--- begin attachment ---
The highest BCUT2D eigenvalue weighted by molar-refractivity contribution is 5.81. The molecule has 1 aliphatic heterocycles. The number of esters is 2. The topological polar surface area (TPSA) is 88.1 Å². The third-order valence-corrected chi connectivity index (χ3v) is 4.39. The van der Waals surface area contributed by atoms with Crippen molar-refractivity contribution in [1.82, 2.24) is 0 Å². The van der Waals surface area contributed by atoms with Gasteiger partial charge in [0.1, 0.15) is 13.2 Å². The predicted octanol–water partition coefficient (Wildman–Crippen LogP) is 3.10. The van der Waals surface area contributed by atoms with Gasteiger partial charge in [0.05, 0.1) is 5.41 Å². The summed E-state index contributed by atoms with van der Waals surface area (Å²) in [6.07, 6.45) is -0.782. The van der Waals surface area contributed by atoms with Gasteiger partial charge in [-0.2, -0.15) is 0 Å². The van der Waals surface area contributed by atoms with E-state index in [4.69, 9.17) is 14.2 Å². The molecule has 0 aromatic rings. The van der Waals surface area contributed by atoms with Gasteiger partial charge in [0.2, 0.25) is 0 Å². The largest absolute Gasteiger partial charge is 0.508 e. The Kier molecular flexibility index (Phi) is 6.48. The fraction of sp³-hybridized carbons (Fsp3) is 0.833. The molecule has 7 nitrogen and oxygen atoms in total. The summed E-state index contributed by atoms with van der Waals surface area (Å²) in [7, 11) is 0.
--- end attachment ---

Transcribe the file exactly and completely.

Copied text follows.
The highest BCUT2D eigenvalue weighted by molar-refractivity contribution is 5.81. The molecule has 1 aliphatic heterocycles. The number of esters is 2. The topological polar surface area (TPSA) is 88.1 Å². The third-order valence-corrected chi connectivity index (χ3v) is 4.39. The van der Waals surface area contributed by atoms with Crippen molar-refractivity contribution in [1.82, 2.24) is 0 Å². The van der Waals surface area contributed by atoms with Gasteiger partial charge in [0.1, 0.15) is 13.2 Å². The predicted octanol–water partition coefficient (Wildman–Crippen LogP) is 3.10. The van der Waals surface area contributed by atoms with Gasteiger partial charge in [0.05, 0.1) is 5.41 Å². The summed E-state index contributed by atoms with van der Waals surface area (Å²) in [6.07, 6.45) is -0.782. The van der Waals surface area contributed by atoms with Gasteiger partial charge in [-0.2, -0.15) is 0 Å². The van der Waals surface area contributed by atoms with E-state index in [4.69, 9.17) is 14.2 Å². The molecule has 0 aromatic rings. The van der Waals surface area contributed by atoms with Gasteiger partial charge in [0.2, 0.25) is 0 Å². The largest absolute Gasteiger partial charge is 0.508 e. The Kier molecular flexibility index (Phi) is 6.48. The fraction of sp³-hybridized carbons (Fsp3) is 0.833. The molecule has 7 nitrogen and oxygen atoms in total. The summed E-state index contributed by atoms with van der Waals surface area (Å²) in [7, 11) is 0.